Perhaps surprisingly, the legal status of a benefit corporation doesn't impact taxation — U.S. benefit corporations must follow standard IRS guidelines for corporate tax filings.
How does a company become a benefit corporation?
In the U.S., benefit corporations are incorporated as standard "C" or "S" corporations in states that have passed benefit corporate legislation. (Check your state's status with this interactive map.) To become a benefit corporation in one of these states, a company must simply include a statement about being a benefit corporation in their articles of incorporation. Existing companies that want to transition to benefit corporation status can amend their articles of incorporation by adding a statement to the same effect.
Becoming a benefit corporation can set the stage for also becoming a certified B Corporation, since the mission is baked into the company's foundation.
How does a company become a certified B Corporation?
To earn certified B Corp status, a company must undergo a rigorous evaluation process conducted by the nonprofit organization B Lab.
The three stage certification process (performance requirement, legal requirement, signing of term sheet and payment of fees) is the same for U.S. and international companies, although the legal requirements can vary from one country or region to the next depending on legislative infrastructure. Certification fees depend on the size of the company and the number of employees.
For the performance requirement, B Lab uses a scoring system to measure a company's positive impact. This "impact assessment" score communicates the success of a company's social and environmental efforts. It can take up to a year to collect and assemble the required materials, and applications can be 50 pages or more. The specific assessment is tailored to the size of the company and the sector of products or services. Businesses from emerging countries also face some different questions compared to those in developed countries.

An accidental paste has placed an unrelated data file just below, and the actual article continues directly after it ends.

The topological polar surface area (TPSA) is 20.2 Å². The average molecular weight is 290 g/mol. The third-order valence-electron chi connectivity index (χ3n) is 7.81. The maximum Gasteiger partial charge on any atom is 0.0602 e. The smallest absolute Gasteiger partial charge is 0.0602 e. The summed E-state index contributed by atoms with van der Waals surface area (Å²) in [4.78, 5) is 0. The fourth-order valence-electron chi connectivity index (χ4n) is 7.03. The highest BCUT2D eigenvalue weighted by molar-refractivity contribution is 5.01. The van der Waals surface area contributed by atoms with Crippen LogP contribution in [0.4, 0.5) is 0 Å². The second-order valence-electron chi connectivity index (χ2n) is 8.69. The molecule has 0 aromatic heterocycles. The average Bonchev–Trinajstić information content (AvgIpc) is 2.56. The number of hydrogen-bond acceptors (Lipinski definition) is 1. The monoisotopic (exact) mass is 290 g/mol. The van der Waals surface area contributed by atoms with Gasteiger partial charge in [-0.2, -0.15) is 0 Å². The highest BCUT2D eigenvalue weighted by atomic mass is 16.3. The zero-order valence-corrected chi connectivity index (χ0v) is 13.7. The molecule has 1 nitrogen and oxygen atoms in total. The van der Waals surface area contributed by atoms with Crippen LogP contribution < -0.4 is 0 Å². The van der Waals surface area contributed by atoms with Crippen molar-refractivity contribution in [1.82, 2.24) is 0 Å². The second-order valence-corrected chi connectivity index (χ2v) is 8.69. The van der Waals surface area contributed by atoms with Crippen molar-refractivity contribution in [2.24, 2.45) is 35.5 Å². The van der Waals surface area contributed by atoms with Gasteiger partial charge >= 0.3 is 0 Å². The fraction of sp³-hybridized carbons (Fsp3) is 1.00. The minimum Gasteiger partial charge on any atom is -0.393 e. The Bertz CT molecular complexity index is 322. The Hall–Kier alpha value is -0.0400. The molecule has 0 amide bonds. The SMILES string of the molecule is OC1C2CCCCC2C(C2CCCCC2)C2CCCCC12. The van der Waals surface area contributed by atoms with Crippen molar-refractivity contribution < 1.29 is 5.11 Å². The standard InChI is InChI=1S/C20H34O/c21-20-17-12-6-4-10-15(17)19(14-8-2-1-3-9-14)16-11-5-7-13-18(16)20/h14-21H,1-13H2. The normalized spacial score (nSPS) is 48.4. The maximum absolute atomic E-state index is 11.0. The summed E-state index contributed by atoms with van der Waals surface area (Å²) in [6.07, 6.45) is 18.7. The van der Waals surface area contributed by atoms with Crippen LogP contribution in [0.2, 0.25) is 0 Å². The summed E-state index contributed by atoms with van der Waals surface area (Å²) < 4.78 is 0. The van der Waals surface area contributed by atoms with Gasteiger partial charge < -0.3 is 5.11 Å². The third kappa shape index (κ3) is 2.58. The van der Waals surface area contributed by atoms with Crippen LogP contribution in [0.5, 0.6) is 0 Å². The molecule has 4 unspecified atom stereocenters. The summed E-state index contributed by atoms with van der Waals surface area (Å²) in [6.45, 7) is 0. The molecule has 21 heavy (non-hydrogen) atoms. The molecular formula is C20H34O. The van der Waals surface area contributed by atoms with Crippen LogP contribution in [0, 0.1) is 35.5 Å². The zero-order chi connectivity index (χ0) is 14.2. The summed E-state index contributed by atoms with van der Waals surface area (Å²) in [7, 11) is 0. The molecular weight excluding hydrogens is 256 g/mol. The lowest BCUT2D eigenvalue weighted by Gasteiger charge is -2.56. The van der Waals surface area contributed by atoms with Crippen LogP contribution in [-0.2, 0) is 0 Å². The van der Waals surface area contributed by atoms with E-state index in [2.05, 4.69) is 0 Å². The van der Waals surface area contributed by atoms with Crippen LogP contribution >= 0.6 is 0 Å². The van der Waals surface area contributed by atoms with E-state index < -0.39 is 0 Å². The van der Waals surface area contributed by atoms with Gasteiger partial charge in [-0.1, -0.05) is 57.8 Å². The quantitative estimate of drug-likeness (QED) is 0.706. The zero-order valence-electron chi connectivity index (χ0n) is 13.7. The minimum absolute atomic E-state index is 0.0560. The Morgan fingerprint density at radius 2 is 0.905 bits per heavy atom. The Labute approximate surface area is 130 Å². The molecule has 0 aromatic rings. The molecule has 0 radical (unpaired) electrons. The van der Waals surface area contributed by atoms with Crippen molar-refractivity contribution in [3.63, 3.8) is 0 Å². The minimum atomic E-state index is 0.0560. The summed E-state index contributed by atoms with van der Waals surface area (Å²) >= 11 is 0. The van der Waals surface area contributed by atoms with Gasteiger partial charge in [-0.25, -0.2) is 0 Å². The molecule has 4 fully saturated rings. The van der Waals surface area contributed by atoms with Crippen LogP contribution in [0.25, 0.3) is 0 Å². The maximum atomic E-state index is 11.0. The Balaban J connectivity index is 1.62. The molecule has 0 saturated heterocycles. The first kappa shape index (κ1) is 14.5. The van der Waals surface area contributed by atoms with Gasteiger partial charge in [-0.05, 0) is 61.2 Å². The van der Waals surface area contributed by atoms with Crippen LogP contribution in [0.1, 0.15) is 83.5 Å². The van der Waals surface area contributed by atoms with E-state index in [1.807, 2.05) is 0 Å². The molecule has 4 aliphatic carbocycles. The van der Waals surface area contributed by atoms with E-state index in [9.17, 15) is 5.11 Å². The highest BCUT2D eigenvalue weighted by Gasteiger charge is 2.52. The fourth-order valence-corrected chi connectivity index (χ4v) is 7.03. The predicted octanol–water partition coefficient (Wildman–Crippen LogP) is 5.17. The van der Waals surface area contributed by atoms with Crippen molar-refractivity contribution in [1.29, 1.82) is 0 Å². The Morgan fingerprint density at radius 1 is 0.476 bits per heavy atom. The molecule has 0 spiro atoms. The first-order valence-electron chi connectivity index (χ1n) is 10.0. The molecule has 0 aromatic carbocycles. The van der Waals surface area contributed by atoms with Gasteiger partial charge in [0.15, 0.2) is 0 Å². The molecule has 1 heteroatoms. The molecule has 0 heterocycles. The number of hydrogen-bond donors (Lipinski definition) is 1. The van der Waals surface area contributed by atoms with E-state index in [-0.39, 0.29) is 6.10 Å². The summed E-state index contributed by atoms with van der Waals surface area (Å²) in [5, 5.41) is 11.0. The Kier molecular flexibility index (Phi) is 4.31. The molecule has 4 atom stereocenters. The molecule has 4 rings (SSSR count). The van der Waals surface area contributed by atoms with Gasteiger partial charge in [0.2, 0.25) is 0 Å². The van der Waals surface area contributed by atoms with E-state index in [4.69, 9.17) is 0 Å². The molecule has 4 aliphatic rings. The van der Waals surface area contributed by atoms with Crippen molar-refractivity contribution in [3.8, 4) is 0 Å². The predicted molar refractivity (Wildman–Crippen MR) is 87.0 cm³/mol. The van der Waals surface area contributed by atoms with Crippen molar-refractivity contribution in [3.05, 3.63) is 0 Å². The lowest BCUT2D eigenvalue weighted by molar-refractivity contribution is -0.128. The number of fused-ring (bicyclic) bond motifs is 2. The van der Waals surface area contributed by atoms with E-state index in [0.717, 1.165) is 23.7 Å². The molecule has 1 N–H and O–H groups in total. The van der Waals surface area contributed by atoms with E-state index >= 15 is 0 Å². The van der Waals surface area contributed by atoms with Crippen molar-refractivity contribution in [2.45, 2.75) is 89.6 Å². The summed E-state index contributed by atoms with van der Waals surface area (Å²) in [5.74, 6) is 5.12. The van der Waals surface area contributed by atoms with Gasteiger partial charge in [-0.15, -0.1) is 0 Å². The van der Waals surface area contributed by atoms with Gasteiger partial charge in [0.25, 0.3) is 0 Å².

Sample assessment questions are as follows:
- Does your company have a social or environmental commitment as part of its corporate mission?
- Does your company provide employee training in the social and environmental mission?
- Does your board of directors review the social and environmental mission?
- Does the company solicit feedback about the mission from stakeholders?
- What metrics does the company use to track progress toward these social and environmental objectives?
To receive certified B Corp status, a company must score at least 80 out of 200 possible points on the impact assessment. Once certified, the assessment must be revisited every two years.
The rigorous certification process sets certified B Corps apart from the crowd, with the B Corp stamp of approval signaling an organization's commitment to doing business responsibly.
This article draws on the expertise of Grace Davies, a Minneapolis-based attorney with special interest in product liability, medical malpractice and employment discrimination.
Benefit Corporation: The model legislation
Unreasonable: 5 benefits to becoming a certified B Corp by Corey Kohn (2015)
Stanford Social Innovation Review: Benefit corporation and L3C adoption: A survey by Kate Cooney, Justin Koushyar, Matthew Lee and Haskell Murray (2014)
Stanford Social Innovation Review: Supercharging the B Corp movement by Charmian Love (2015)